Ancient and simple preparations that are born from the marriage of an Alpine with the products of the plain, modest resources of a poor.
Together with dairy products, the real protagonists of this originally genuinely rustic cuisine are its soups, broths and polenta, a type of corn-meal mush. One of the traditional dishes of the Oropa valley (but whose fame haas now spread beyond the borders of Biellese) is "pulenta cunscia", a soft and creamy corn mush cooked for a long time in a special copper pot called "paiolo", in which a large quantity of local cheese is melted and mixed with tasty dairy butter; and the same condiments are used to flavour "ris an cagnùn", a dish of boiled rice mixed with toma and lightly fried butter. Both of these simple and ancient preparations bring together the resources of the Alps and the plain. Rice is also a fundamental ingredient of "mactabe", a thick soup that made up the evening meal for many generations of the people in the Biellese, "ris e riundele" (rice and malva), and "minestra marià" (rice with beets or wild spinach), to name just some of the primi piatti which, depending on the season and the valley, contribute towards the gastronomic repertoire of the province. The bread-based soups also have a wide variety of flavours, and include the excellent "supa mitunà" which, in the spring, is enriched with the unpredictable - sometimes sweet, sometimes bitterish, sometimes very marked - taste of wild herbs and, in the winter, is completely transformed by the use of leeks and savoy cabbage.
Meat, which was once only rarely and triumphantly presented (stuffed hen, rabbit in "scivé" and stuffed "sacoccia" were reserved for special occasions) now enters as a timid ingredient, together with eggs, vegetables and garden herbs, in roulades of "capunet" - wrapped in beet or cabbage leaves - squash flowers and onions. There are many different types of salami (one of the most common being "salam 'd l'ula": i.e. preserved in fat), which are also used in the preparation of such traditional dishes as "frità rugnusa" (a type of salami omelette) or "verzata" (a rich soup of savoy cabbage and salami that is almost a meal in itself). The trout of the mountain streams and the whitefish of the Lake Viverone are justly renowned for their delicacy.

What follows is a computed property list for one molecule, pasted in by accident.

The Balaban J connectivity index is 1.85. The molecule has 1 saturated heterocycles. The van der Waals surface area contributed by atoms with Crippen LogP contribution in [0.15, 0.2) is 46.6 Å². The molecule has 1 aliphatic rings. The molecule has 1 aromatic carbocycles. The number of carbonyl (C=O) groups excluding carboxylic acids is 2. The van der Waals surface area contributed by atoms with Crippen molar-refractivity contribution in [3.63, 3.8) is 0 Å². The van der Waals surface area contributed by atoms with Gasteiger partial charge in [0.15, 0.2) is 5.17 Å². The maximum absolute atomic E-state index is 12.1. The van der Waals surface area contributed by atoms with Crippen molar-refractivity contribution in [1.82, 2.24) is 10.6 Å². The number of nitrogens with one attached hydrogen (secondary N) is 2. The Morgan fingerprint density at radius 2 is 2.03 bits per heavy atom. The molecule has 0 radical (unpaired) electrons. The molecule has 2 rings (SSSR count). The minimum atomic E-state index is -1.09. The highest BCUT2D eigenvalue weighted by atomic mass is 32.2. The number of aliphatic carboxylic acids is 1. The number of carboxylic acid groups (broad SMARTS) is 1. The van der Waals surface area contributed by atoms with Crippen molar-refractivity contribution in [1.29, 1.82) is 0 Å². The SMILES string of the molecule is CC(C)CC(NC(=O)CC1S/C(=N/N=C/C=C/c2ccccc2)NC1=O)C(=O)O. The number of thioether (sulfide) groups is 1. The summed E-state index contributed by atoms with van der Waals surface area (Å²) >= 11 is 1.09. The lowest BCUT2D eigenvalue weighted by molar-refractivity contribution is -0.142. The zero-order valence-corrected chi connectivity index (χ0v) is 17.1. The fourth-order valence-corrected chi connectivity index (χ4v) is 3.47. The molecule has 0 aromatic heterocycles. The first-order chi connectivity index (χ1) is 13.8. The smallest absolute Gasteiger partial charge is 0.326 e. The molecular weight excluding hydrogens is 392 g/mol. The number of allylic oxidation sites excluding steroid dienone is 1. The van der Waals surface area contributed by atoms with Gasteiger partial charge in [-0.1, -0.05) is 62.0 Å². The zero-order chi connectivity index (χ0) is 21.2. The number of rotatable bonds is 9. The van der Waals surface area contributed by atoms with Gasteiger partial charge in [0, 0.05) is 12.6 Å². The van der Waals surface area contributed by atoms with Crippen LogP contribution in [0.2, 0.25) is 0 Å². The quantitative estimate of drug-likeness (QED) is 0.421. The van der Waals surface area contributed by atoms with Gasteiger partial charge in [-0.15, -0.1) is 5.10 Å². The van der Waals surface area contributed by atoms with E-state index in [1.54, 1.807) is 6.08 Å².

The unprofitable agricultural and widespread pastures of the Biellese (as the area around Biella is generally known) have had a profound effect on its traditional cuisine. Nevertheless, although based on just a few ingredients, the fact that these are used in such different ways in the various parts of the province means that the local dishes are all highly distinctive. Every valley produces its own particular cheeses, the queen of which is toma: in the western area of the Cervo and Oropa valleys, the prevalent type is a semi-fat cheese, whereas that in the eastern Mosso and Valsessera valleys is made of full cream milk and is called Maccagno. When they contain pieces of garlic and hot peppers, the fresh cheeses (or "tumìn") become "sancarlìn"; flavoured with oil, vinegar and spices, they take the name of "frachèt", and if they are left to steep whole in oil with an abundance of paprika, they become the hot "tum"n eletric". Fresh and mature cheeses are both ingredients of special fondues, such as the unique "fundua 'd zeile", in which fresh toma is made to melt in egg and garden sorrel.
Although every village has its own particular sweet, one that is typical of the Biellese as a whole is "l'arsumà", a soft mousse of egg and sugar diluted with milk or wine, which should be eaten with torcetti and biscuits fresh from the oven, or with the thin cornflour wafers called "miasce". The mineral waters of the Biellese are famous for their exceptional lightness (the water Lauretana, low in mineral content, today is the heir of an ancient hydrotherapeutic tradition), but there is also no lack of wine, including some well-known D.O.C.; Biella is also the home of Menabrea, one of the best lagers in the world. Finally, particular mention should be made of Ratafià di Andorno, a drink made of wild cherries steeped in alcohol according to a 500-year-old recipe.